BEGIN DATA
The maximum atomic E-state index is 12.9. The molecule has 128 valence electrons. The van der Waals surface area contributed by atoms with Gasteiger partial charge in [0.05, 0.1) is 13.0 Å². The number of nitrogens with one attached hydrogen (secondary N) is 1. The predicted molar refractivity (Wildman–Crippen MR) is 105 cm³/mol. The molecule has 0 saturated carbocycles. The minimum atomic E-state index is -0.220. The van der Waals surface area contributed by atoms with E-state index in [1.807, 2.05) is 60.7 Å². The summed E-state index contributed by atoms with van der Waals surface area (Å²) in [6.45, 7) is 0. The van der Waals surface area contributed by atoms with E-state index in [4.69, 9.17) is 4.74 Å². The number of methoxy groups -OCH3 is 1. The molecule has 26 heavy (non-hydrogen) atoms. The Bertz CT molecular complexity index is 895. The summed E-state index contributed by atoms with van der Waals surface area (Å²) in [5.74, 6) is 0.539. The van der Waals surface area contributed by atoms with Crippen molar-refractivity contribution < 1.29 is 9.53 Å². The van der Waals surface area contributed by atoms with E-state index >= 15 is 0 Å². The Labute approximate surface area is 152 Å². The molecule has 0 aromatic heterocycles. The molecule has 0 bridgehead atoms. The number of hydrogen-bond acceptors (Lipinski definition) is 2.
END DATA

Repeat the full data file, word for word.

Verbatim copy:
The maximum atomic E-state index is 12.9. The molecule has 128 valence electrons. The van der Waals surface area contributed by atoms with Gasteiger partial charge in [0.05, 0.1) is 13.0 Å². The number of nitrogens with one attached hydrogen (secondary N) is 1. The predicted molar refractivity (Wildman–Crippen MR) is 105 cm³/mol. The molecule has 0 saturated carbocycles. The minimum atomic E-state index is -0.220. The van der Waals surface area contributed by atoms with E-state index in [1.807, 2.05) is 60.7 Å². The summed E-state index contributed by atoms with van der Waals surface area (Å²) in [6.45, 7) is 0. The van der Waals surface area contributed by atoms with E-state index in [4.69, 9.17) is 4.74 Å². The number of methoxy groups -OCH3 is 1. The molecule has 26 heavy (non-hydrogen) atoms. The Bertz CT molecular complexity index is 895. The summed E-state index contributed by atoms with van der Waals surface area (Å²) in [5.74, 6) is 0.539. The van der Waals surface area contributed by atoms with Crippen molar-refractivity contribution < 1.29 is 9.53 Å². The van der Waals surface area contributed by atoms with E-state index >= 15 is 0 Å². The Labute approximate surface area is 152 Å². The molecule has 0 aromatic heterocycles. The molecule has 0 bridgehead atoms. The number of hydrogen-bond acceptors (Lipinski definition) is 2.